Likewise, a particular drug may regulate the human immune system differently than it does an animal's immune system. Sometimes drug-induced influences on immune function increase the death rate of animals with infectious disease.
A study by Dr. M.P. Yeager at Dartmouth-Hitchcock Medical Center in Lebanon, New Hampshire, on the acute effects of morphine on humans did show that morphine caused marked immune suppression. But epidemiologic research has provided only limited evidence of similar findings.
While some epidemiologic studies indicate that injecting drug users (IDUs) are at increased risk for infection with tuberculosis and HIV, natural history studies can find no evidence that HIV infection progresses more rapidly among IDUs than among other risk groups, including people who do not abuse drugs: both homosexuals and heterosexuals. Other research also suggests that some drug abusers may be more susceptible than are people who do not abuse drugs to "opportunistic" infectious diseases, such as pneumonia, that may arise after physiological damage or weakening of the immune system by AIDS. The basis of this apparent susceptibility is not clear.
In some HIV-infected patients, HIV-1
infection in the brain leads to a disease
syndrome called "AIDS dementia complex,"
which results in apathy, difficulties in muscle
control and movement, and problems
performing complex tasks.
"You can find drug-induced effects in test-tube experiments and in animals that you can't duplicate in humans," says Dr. John Madden of Emory University in Atlanta, cochair of the symposium. "In the test tube and in animals, researchers are usually testing the short-term, acute effects of drugs on the immune system and disease progression. But in humans addicted to heroin, they are more often dealing with long-term, chronic drug effects. It appears that addicts build up a state of homeostasis in which the immune system over time adapts to the effects of the drugs and returns to an apparent state of normalcy." He notes that this state of apparent normalcy can be disturbed, however, by stresses such as drug withdrawal, infectious diseases, or poor nutrition.
Researchers are seeking to develop a research model in monkeys that more closely resembles the chronic effects found in human addicts, says Dr. Madden. They are also focusing more on other variables, such as the effects on the immune system of stress induced by drug withdrawal, and the relationship between drug use and disease susceptibility in the early stages of addiction.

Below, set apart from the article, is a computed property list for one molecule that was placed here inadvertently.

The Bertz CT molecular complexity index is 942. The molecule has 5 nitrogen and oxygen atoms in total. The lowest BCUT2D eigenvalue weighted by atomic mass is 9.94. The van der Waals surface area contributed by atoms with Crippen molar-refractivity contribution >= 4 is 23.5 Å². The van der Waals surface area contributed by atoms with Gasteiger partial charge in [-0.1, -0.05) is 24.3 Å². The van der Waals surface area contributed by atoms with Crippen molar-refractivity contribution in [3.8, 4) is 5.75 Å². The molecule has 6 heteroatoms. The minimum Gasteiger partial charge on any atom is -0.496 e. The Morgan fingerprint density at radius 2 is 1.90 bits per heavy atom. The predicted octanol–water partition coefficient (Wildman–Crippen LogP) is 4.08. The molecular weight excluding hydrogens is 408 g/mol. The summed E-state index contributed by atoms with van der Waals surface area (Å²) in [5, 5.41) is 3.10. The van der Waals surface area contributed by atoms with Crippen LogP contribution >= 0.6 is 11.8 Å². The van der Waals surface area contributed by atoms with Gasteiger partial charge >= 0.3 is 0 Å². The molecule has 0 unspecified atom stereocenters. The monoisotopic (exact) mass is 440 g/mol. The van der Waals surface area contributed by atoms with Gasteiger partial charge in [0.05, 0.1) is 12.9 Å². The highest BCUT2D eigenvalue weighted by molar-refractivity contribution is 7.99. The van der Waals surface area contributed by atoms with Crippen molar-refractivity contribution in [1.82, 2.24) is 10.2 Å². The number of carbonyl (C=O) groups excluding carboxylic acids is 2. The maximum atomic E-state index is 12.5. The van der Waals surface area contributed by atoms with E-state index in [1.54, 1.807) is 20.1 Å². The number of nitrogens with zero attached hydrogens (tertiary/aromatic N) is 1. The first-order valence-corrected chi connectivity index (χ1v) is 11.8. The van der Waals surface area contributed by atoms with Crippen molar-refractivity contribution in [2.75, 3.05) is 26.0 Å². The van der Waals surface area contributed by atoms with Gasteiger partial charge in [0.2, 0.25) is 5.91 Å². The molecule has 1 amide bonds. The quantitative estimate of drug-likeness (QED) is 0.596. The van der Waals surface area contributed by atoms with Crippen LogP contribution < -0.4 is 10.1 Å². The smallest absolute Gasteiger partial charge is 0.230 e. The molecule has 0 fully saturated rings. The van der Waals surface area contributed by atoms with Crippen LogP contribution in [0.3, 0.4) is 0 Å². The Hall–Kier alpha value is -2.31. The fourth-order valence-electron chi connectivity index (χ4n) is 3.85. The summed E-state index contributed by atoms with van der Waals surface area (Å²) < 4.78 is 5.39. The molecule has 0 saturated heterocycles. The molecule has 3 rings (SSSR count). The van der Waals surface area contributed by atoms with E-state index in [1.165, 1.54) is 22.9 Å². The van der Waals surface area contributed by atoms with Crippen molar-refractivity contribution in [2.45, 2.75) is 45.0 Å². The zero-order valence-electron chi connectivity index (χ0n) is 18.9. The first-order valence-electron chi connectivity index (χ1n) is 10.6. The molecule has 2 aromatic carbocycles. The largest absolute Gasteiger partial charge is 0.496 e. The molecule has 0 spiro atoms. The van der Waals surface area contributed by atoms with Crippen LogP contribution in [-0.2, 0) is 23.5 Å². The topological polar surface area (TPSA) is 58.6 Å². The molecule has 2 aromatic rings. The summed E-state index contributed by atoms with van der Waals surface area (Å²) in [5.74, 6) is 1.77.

Inconsistencies between laboratory animal findings and epidemiologic data on the effect of drugs of abuse on the progression of AIDS in humans may result from a number of other factors, researchers say. These include the overall health status of drug-abusing individuals, which can vary significantly among different drug-using groups; difficulty in tracking injecting drug users over time; and the possibility that the death or serious illnesses of some study subjects may go unreported when they are instead counted as study "dropouts." In addition, polydrug abuse may have compounding or even conflicting effects since there is evidence some drugs of abuse may actually counteract the immune system effects of other drugs. Researchers have noted that many HIV-infected people studied use both heroin and cocaine, which may have opposing or conflicting effects on immune system regulation and, perhaps, on AIDS disease progression.
Chao, C.C.; Gekker, G.; Hu, S.; Sheng, W.S.; Shark, K.B.; Bu, D-F.; Archer, S.; Bidlack, J.M.; and Peterson, P.K. Kappa opioid receptors in microglia downregulate human immunodeficiency virus-1 expression. Proceedings of the National Academy of Sciences 93:8051-8056, 1996.
Yeager, M.P.; Colacchio, T.A.; Yu, C.T.; Hildebrandt, L.; Howell, A.L.; Weiss, J.; and Guyre, P.M. Morphine inhibits spontaneous cytokine-enhanced natural killer cell cytotoxicity in volunteers. Anesthesiology 83(3):500-508, 1995.
From NIDA NOTES, September/October, 1996